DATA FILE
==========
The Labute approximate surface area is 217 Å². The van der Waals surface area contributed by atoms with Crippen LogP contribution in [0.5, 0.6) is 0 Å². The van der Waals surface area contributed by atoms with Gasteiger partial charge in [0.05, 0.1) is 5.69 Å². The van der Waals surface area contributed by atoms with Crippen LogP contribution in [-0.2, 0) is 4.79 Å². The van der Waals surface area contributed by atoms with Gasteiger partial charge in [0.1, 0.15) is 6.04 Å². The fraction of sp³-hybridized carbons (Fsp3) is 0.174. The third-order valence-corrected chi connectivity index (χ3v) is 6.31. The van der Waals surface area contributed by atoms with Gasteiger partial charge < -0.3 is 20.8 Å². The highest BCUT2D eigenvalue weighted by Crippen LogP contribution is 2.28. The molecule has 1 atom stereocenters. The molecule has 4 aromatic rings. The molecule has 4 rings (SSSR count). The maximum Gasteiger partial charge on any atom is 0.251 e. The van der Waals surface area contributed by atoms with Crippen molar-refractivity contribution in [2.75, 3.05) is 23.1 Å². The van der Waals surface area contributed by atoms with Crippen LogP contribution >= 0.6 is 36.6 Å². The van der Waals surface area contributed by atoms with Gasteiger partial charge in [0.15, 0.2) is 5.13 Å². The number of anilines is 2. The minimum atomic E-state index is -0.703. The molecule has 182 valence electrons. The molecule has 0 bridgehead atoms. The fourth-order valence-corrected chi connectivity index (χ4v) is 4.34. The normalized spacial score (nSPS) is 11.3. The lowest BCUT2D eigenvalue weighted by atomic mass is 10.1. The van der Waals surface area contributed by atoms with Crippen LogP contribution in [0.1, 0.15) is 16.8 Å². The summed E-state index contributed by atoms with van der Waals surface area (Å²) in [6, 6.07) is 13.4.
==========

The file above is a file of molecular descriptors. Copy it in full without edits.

The Labute approximate surface area is 217 Å². The van der Waals surface area contributed by atoms with Crippen LogP contribution in [0.5, 0.6) is 0 Å². The van der Waals surface area contributed by atoms with Gasteiger partial charge in [0.05, 0.1) is 5.69 Å². The van der Waals surface area contributed by atoms with Crippen LogP contribution in [-0.2, 0) is 4.79 Å². The van der Waals surface area contributed by atoms with Gasteiger partial charge in [0.1, 0.15) is 6.04 Å². The fraction of sp³-hybridized carbons (Fsp3) is 0.174. The third-order valence-corrected chi connectivity index (χ3v) is 6.31. The van der Waals surface area contributed by atoms with Gasteiger partial charge < -0.3 is 20.8 Å². The highest BCUT2D eigenvalue weighted by Crippen LogP contribution is 2.28. The molecule has 1 atom stereocenters. The molecule has 4 aromatic rings. The molecule has 4 rings (SSSR count). The maximum Gasteiger partial charge on any atom is 0.251 e. The van der Waals surface area contributed by atoms with Crippen molar-refractivity contribution in [2.75, 3.05) is 23.1 Å². The van der Waals surface area contributed by atoms with Crippen LogP contribution >= 0.6 is 36.6 Å². The van der Waals surface area contributed by atoms with Gasteiger partial charge in [0.15, 0.2) is 5.13 Å². The number of anilines is 2. The minimum atomic E-state index is -0.703. The molecule has 182 valence electrons. The molecule has 0 bridgehead atoms. The fourth-order valence-corrected chi connectivity index (χ4v) is 4.34. The normalized spacial score (nSPS) is 11.3. The lowest BCUT2D eigenvalue weighted by atomic mass is 10.1. The van der Waals surface area contributed by atoms with Crippen LogP contribution in [0.1, 0.15) is 16.8 Å². The summed E-state index contributed by atoms with van der Waals surface area (Å²) in [6, 6.07) is 13.4.